The great remaining question is just how much Snapchat is worth. Despite its remarkable growth, the company has no proven business plan to rake in revenue. Twitter went public in November with an $18 billion valuation, but financial analysts have since downgraded its stock, even with a market cap of about $30 billion. Snapchat's last round of investment, in June 2013, from several venture capital firms, valued the company at $800 million. (Spiegel personally extracted $10 million.) Zuckerberg's $3 billion offer in November established the current baseline valuation. Not bad for a company with 30-some employees.
For Stanford students Brown, Spiegel and Murphy, launching a multibillion-dollar tech firm should have been the modern equivalent of now-obsolete collegiate dreams: Write a novel before you graduate, get your band signed to a record deal or—who knows?—win a Heisman trophy. Snapchat is the latest proof that, if you are at the right school at the right time, you can indeed form a company and get no-worries wealthy before you can legally drink. That's why it is so tragic that Brown and Spiegel would never share in their success.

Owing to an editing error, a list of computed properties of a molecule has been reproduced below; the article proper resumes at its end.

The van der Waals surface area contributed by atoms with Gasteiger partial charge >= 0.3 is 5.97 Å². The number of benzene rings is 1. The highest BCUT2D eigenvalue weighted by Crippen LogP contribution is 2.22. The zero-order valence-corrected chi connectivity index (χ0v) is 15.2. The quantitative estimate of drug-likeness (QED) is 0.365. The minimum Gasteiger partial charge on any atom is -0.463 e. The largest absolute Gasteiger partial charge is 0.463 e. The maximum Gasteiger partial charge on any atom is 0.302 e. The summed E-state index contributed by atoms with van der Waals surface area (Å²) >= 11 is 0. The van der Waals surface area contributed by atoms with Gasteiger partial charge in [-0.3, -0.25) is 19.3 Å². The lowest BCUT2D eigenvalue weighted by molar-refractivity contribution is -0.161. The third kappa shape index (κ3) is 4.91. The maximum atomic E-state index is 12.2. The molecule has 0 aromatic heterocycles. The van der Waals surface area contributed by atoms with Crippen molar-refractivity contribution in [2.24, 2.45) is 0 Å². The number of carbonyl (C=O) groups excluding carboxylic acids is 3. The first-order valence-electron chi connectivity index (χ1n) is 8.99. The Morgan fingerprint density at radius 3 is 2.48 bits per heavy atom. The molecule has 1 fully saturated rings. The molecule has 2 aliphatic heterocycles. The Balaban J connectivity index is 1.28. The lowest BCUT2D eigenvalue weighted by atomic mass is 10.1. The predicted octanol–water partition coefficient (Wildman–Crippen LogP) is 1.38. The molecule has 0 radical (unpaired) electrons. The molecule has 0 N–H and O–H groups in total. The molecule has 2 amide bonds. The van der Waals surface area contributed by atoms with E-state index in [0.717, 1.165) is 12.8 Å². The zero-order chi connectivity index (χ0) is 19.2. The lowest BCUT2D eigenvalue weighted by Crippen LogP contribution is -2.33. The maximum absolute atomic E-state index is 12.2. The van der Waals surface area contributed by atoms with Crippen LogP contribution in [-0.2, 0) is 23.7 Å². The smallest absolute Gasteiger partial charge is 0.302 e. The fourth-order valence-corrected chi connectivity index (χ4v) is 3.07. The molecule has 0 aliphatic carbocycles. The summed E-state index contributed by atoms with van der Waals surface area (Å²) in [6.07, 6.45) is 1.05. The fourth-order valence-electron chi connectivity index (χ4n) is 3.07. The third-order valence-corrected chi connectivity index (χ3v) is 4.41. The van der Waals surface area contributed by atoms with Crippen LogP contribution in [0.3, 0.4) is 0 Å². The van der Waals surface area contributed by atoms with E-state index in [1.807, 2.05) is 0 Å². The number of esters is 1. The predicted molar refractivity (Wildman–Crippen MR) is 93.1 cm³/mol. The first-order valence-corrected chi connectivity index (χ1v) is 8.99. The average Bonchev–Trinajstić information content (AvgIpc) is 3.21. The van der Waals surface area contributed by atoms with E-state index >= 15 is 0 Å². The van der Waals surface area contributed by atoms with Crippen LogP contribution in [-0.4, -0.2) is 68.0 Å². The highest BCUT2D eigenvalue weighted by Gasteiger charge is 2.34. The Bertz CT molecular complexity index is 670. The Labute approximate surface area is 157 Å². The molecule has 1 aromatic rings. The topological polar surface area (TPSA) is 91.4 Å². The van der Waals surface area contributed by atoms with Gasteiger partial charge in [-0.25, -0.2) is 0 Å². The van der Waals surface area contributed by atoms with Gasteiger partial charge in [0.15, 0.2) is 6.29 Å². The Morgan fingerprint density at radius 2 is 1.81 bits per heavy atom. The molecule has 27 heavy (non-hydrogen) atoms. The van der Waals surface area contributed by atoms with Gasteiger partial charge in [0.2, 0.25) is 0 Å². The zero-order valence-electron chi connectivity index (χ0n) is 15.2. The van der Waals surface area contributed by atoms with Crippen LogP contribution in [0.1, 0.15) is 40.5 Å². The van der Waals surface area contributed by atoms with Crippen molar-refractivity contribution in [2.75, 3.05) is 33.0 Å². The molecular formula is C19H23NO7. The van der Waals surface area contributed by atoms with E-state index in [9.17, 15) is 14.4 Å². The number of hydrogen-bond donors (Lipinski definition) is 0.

That would be the summer of Snapchat, what should have been remembered by all three men in their golden years as a magical season when they created an application that would literally change the world and that, for those few weeks, was known only to the three of them. To be young and so promising, and to sense and believe you are on the cusp of a transformative invention, to be working 15-hour days in harness to this dream and to actually be on the verge of realizing it—the application went live on iTunes on July 8, 2011—should have engendered generosity and fraternal love instead of what apparently came to pass: a betrayal, according to Brown, and disappointment in a friend, according to Spiegel.